On 11 October 2017 Iraq’s electoral commission set 12 May 2018 for the country’s next parliamentary elections, the date needs to be yet approved by the Iraqi parliament. Kate al-Zubaei, deputy head of the Iraqi commission, announced that this announcement was in accordance with the the law that requires the commission to hold the general election before the end of the current term of the parliament.

On 01 November 2017, the Iraqi cabinet set the date for the upcoming parliamentary election as May 15, 2018. In a statement, the cabinet said that the federal government would be responsible for providing a secure environment to hold the elections and help displaced persons return to their districts for the elections. The Iraqi government said that voting must be electronic, and parties participating in the election must not have armed wings.

On December 5, 2017, Iraqi Prime Minister Haidar al-Abadi, announced that provincial and parliamentary elections will be held on 12 May 2018.

In July 2017 Iraq's most powerful political parties agreed to delay provincial elections and hold them along with national parliamentary elections. The government had not officially announced the postponement of the provincial vote, which it had planned to hold on Sept. 16. But more than a dozen politicians - including members of Parliament and various provincial councils - confirmed that the provincial and national elections will be merged. The Iraqi parliament on 07 August 2017 voted by majority to merge the country's national and provincial elections in 2018, amid heated debates over the system of counting votes and provincial elections in the ethnically-mixed Kirkuk province.

More than four million displaced Iraqis have been sheltered in various places of Iraq which are not in their home constituencies. These citizens would not be able to return to their homes in time for the elections. That could force the government to announce the postponement. The electoral commission ruled that dozens of districts, most in predominately Sunni regions, are too unstable to carry out pre-vote preparations, a situation likely to inflame sectarian divisions if unresolved.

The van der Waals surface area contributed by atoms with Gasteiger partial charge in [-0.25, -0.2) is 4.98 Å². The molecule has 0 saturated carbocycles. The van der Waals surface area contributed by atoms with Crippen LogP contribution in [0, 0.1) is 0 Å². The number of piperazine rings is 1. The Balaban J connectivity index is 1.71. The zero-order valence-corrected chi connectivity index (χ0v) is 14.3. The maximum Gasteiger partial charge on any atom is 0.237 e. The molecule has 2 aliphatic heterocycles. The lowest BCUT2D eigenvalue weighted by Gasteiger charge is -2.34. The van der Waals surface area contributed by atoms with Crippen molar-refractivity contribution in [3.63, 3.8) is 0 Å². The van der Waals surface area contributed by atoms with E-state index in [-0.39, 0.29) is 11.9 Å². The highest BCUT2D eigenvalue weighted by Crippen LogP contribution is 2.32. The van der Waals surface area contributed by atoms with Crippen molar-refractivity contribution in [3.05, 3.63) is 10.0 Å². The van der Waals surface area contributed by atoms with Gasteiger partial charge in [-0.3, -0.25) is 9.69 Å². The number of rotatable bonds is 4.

The main issues include the ability of state actors to fairly treat Sunni IDPs, prevent the fracturing and localisation of armed groups and forced demographic displacement, and establishing representative governance for Kurdish, Sunni, Shia and minority communities. A lack of trust in the state, the proliferation of weapons, internal and external forces vying for dominance, and grievances both historical and inchoate, may lead factions to take matters into their own hands.

Iraq’s last parliamentary elections were held in 2014 and saw the ruling Shiite National Alliance form a coalition government with the Kurds and Sunnis. The rise and collapse of IS in Iraq fundamentally changed the dynamics of Sunni politics and inter-sectarian politics in Iraq. There is an emerging political framework taking shape in Iraq - Islamist political parties versus civil/secular parties.

Much of the Sunni population is detached from Sunni leaders in Baghdad, granting Abadi a better chance to win in the coming elections as he is regarded by many Sunnis and Shiites as a compromise between various blocs. The collapse in support for Vice President Usama Al-Nujaifi's al-Mutahidoon coalition at the last election meant there will be a number of Sunni parties vying for support in the 2018 elections.

the popularity of those who were prominent as part of Iraq’s business-as-usual, quota-driven political model has declined. The traditional Sunni, Shiite and Kurdish blocs, split along ethnic and sectarian lines, are not as popular with voters as they once were. There are also plenty of new divisions within them.

Iraq's Sunnis have been hit harder than perhaps any other denomination by the rise and subsequent fall of the Islamic State group. Whole communities have been displaced; families split. Community leaders have fallen away - either through association with IS, or outright joining the group. Others were killed in the fighting, or arbitrarily detained on questionable grounds. The social hierarchy was flattened and broken by the Islamic State. Tribes empowered by the US during the 2006-7 Sahwa campaigns were neglected by their backers, and the Islamic State systematically executed these leaders and empowered a younger generation of tribesmen to diminish the influence of their elders.